Shannon can replace lost UK services: Mulcahy

Mike Dwane

Reporter:

Mike Dwane

Senator Tony Mulcahy: confident that Shannon can reconnect with regional centres in the UK
FINE Gael’s Senator Tony Mulcahy has backed management at Shannon to reconnect the airport with British regional centres after Stobart Air ceased operations this Monday.

FINE Gael’s Senator Tony Mulcahy has backed management at Shannon to reconnect the airport with British regional centres after Stobart Air ceased operations this Monday.

He attributed the loss of the routes to Stobart’s winning the competition to operate state-subsidised PSO (public service obligation) routes from Kerry and Donegal to Dublin.

Formerly known as Aer Arann, Stobart had been operating 20 services a week from Shannon to Birmingham, Bristol and Edinburgh under the Aer Lingus Regional brand. The airline was carrying around 90,000 passengers a year through Shannon; load factors were good and traffic was growing in the latter half of 2014.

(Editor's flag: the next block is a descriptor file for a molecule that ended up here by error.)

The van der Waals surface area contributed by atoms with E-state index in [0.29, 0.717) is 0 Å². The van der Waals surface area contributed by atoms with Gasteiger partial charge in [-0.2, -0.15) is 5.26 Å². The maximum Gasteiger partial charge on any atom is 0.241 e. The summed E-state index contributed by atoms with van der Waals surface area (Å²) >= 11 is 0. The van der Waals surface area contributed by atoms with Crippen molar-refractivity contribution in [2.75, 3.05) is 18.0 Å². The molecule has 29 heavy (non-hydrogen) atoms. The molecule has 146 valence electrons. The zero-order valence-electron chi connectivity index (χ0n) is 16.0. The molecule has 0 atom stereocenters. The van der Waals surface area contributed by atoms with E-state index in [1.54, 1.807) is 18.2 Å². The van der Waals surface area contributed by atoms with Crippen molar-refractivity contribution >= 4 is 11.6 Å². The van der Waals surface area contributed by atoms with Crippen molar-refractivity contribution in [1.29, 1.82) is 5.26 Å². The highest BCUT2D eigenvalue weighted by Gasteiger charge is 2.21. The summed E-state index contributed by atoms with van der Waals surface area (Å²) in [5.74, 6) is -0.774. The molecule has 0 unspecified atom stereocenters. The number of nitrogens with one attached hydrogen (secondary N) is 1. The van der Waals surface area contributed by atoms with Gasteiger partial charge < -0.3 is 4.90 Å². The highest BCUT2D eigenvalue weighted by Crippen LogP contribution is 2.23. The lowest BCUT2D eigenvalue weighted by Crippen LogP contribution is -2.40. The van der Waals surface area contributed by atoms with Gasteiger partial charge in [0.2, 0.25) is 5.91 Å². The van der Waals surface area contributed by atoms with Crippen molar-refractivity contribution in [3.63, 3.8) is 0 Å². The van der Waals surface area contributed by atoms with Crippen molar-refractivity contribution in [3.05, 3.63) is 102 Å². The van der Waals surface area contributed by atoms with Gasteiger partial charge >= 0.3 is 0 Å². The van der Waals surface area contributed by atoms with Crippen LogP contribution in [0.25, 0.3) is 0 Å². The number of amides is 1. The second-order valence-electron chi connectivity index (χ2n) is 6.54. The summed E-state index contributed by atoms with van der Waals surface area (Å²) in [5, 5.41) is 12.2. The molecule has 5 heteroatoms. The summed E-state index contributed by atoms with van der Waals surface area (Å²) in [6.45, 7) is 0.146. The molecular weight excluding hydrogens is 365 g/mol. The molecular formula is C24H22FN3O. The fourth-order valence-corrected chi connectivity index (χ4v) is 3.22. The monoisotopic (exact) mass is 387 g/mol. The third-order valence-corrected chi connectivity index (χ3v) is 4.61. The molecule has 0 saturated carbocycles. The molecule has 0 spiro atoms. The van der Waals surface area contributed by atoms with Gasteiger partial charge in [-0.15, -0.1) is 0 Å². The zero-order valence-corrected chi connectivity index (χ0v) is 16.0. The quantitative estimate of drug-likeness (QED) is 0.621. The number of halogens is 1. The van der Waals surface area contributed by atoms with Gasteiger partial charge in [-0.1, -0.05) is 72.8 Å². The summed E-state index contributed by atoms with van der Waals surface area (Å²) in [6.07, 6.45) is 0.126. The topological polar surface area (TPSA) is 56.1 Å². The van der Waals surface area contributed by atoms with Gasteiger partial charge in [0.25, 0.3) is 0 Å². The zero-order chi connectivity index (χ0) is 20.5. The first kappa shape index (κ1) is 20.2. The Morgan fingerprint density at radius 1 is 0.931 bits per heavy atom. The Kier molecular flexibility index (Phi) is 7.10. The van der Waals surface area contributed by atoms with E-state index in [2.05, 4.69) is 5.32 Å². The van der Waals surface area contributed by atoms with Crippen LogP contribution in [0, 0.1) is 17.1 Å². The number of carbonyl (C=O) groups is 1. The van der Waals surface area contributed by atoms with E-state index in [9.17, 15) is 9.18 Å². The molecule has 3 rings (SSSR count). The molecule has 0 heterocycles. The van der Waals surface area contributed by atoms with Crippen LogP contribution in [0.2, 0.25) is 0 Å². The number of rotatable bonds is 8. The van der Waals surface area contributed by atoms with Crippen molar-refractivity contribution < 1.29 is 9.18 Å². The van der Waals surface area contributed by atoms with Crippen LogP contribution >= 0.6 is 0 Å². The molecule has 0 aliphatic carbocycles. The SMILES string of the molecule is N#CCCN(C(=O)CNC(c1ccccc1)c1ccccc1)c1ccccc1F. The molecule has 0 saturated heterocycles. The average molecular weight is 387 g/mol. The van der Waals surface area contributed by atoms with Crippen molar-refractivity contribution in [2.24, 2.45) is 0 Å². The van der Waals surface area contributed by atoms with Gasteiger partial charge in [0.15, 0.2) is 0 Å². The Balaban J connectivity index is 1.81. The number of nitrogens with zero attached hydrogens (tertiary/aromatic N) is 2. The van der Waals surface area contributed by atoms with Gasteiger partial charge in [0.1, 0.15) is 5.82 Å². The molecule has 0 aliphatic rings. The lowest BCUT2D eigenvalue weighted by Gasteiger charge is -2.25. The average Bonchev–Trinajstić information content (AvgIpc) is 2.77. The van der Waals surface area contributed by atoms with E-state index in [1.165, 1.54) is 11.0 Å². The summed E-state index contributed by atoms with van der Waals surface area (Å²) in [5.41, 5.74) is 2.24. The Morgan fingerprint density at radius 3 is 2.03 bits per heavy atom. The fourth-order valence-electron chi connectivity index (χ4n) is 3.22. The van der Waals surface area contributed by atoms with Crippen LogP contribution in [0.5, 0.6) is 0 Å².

But shortly after Stobart won the PSO business, the company announced Shannon no longer fitted its “strategic plan.”

Shannon Airport CEO Neil Pakey has said management is actively speaking to other airlines.

And Senator Mulcahy, who lives in Shannon, expects those efforts will be successful.

“The main reason we have lost these services is not because of falling passenger numbers or poor take-up but instead due to the PSO levy being provided at other Irish airports such as Kerry and Donegal,” he stated.

“This incentivises airlines to locate or relocate their operations and therefore, puts Shannon at a distinct disadvantage.

“I have every faith in the ability of airport management to source a new operator for these routes, which had recorded several consecutive months of increasing passenger figures during late 2014,” he added.